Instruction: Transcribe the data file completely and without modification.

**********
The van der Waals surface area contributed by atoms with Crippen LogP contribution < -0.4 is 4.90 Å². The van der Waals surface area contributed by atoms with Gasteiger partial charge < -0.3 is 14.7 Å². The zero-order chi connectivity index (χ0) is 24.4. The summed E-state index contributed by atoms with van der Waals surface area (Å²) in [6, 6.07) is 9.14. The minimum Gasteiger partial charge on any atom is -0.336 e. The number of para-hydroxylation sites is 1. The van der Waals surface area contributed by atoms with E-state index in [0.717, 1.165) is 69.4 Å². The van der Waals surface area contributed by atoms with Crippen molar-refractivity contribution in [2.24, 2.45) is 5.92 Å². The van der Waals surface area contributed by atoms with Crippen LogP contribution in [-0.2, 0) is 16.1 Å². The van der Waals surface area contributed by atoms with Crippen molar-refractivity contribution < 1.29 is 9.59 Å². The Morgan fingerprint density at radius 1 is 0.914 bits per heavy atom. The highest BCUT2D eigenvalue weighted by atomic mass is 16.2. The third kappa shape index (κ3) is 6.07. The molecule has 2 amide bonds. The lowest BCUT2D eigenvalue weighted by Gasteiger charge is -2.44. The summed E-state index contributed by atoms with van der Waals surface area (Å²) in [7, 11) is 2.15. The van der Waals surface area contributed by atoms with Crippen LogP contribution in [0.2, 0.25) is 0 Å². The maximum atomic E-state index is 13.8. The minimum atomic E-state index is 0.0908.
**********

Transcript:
The van der Waals surface area contributed by atoms with Crippen LogP contribution < -0.4 is 4.90 Å². The van der Waals surface area contributed by atoms with Gasteiger partial charge < -0.3 is 14.7 Å². The zero-order chi connectivity index (χ0) is 24.4. The summed E-state index contributed by atoms with van der Waals surface area (Å²) in [6, 6.07) is 9.14. The minimum Gasteiger partial charge on any atom is -0.336 e. The number of para-hydroxylation sites is 1. The van der Waals surface area contributed by atoms with E-state index in [0.717, 1.165) is 69.4 Å². The van der Waals surface area contributed by atoms with Crippen molar-refractivity contribution in [2.24, 2.45) is 5.92 Å². The van der Waals surface area contributed by atoms with Crippen LogP contribution in [-0.2, 0) is 16.1 Å². The van der Waals surface area contributed by atoms with Crippen molar-refractivity contribution < 1.29 is 9.59 Å². The Morgan fingerprint density at radius 1 is 0.914 bits per heavy atom. The highest BCUT2D eigenvalue weighted by atomic mass is 16.2. The third kappa shape index (κ3) is 6.07. The molecule has 2 amide bonds. The lowest BCUT2D eigenvalue weighted by Gasteiger charge is -2.44. The summed E-state index contributed by atoms with van der Waals surface area (Å²) in [7, 11) is 2.15. The van der Waals surface area contributed by atoms with Crippen LogP contribution in [0.2, 0.25) is 0 Å². The maximum atomic E-state index is 13.8. The minimum atomic E-state index is 0.0908.